Civic and business leaders joined California State University, Northridge officials last night as the university celebrated the launch of the LACI@CSUN Business Incubator.
CSUN and the Los Angeles Cleantech Incubator (LACI) have joined together to create a venue to help startups from CSUN and throughout the San Fernando Valley discover opportunities, create enterprises and connect with a global network of businesses and investors.
CSUN President Dianne F. Harrison hailed the partnership as the “next phase of engagement with businesses and industries to make a positive impact on the economic growth of our region through invention, experimentation and creativity.”
“LACI@CSUN will also help students, faculty and alumni understand how ideas can become a reality in the arena of new enterprise,” she said. “It will provide another link between the innovative minds among alumni, students and faculty and the larger region and the ongoing work in teaching and research at CSUN.”
Among those who joined Harrison and other university officials to celebrate the partnership Sept. 16 were Los Angeles City Councilman Mitchell Englander, Los Angeles Economic Development Corporation President Bill Allen, Los Angeles Deputy Mayor Kelli Bernard and many other Los Angeles area business leaders.
LACI’s downtown Los Angeles headquarters provides young companies with flexible office space, CEO coaching, strategy sessions and workshops, as well as access to investors and prospective customers. The Los Angeles Cleantech Incubator has just been ranked the sixth best university-associated business incubator in the world by the University Business Incubator Index. In addition to working with CSUN, LACI also currently partners with UCLA and USC. LACI is one of only four U.S. business incubators on the global list.
CSUN and LACI officials are hoping LACI@CSUN will help launch new San Fernando Valley businesses and generate sustained job growth for the region.
“LACI@CSUN will be a catalyst for innovation, entrepreneurship and commercialization at CSUN and across the San Fernando Valley business ecosystem,” said Erik Steeb, executive director of LACI@CSUN. “The incubator will attract the region’s top entrepreneurs and leverage CSUN assets to help mold these startups into game-changing businesses with global impact.”
The incubator gives the university “an important additional dimension to the array of ways in which CSUN and its students and faculty contribute to the future of California and beyond,” said Joyce Feucht-Haviar, dean of CSUN’s Tseng College of Extended Learning, which is supporting the first phase of the partnership.
Steeb said the partnership between LACI and CSUN was a natural evolution.
“CSUN recognizes that the economy and business environment have shifted in the last decade,” he said. “Universities can play a central role in driving the economic success of their communities and, by bringing LACI to campus, CSUN accelerates the establishment and success of new business.”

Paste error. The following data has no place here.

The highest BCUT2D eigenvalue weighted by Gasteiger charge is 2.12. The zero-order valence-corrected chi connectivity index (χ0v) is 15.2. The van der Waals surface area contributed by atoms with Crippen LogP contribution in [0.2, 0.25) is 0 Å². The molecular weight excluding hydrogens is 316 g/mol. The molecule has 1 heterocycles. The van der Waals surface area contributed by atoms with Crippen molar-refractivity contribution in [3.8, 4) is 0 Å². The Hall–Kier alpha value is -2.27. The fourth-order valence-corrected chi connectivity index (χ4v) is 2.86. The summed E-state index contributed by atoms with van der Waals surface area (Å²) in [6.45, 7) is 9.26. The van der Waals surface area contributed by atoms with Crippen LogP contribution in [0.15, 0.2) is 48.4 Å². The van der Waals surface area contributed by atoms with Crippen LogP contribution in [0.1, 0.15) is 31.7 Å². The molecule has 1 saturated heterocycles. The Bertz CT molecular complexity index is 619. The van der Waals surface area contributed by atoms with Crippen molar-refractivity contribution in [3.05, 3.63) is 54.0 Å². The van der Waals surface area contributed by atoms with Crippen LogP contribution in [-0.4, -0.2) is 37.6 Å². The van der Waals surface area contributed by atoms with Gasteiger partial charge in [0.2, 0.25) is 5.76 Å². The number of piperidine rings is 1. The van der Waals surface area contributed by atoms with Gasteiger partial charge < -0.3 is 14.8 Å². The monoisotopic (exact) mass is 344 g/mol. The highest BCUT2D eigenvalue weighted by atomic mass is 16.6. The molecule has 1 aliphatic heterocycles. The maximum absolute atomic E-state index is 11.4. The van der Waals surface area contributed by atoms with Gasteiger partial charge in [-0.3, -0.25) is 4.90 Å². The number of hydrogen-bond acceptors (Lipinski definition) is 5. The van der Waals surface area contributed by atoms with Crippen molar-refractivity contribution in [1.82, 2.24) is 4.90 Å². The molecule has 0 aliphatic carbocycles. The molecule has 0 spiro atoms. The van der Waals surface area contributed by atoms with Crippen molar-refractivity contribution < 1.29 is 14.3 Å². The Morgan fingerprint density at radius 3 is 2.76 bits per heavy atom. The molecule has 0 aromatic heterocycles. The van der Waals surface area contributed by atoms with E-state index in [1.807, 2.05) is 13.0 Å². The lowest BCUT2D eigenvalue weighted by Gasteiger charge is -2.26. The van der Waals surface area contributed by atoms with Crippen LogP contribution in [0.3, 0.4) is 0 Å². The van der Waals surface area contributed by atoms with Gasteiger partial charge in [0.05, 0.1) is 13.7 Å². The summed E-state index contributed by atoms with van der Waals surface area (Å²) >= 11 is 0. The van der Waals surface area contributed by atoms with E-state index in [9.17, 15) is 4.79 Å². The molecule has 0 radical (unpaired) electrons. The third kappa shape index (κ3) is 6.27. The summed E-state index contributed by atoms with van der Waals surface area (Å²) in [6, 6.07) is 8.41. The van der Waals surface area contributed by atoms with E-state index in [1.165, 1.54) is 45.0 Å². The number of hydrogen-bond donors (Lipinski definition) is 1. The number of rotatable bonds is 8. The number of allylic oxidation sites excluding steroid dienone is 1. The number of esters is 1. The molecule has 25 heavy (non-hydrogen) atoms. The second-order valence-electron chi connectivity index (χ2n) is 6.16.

While LACI’s downtown location is focused on clean tech, Steeb emphasized that the CSUN incubator will concentrate on more than developing renewable energy innovation.
“When we engaged CSUN, our goal was to marry our strengths,” he said. “CSUN’s tech strength is well respected in the Colleges of Engineering and Computer Science and Science and Mathematics. But there are also great strengths in education, health and human development, arts, media, communications and more. The same can be said for the CSUN alumni.”
Among the startups LACI has helped get off the ground is Pick My Solar, a website created by CSUN alumnus Max Aram that allows homeowners interested in solar power to receive bids from companies with transparency. Aram’s business already has seen significant signs of success, winning a $100,000 SoCal Innovation Fund award that is helping to grow the business.
“Joining LACI was a major milestone for our company, said Aram, who graduated from CSUN in 2013 with a master’s degree in manufacturing systems engineering. “It is like the extension of your team. Having constant access to smart and experienced advisers is an invaluable asset for first-time entrepreneurs like myself.”
The kickoff event highlighted CSUN’s long history of entrepreneurialism and alumni and former students who have gone on to launch successful businesses. These include Irv Zakheim, founder of Zak Designs; Phillip and Gayle Tauber, founders of Kashi; Harvey Bookstein, co-founder and partner of RBZ; Mike Curb, founder of Curb Records; James Berk, founder and CEO of Participant Productions; and David Nazarian, founder and CEO of Nimes Capital.
For more information about LACI@CSUN, visit http://csun.laci.org/.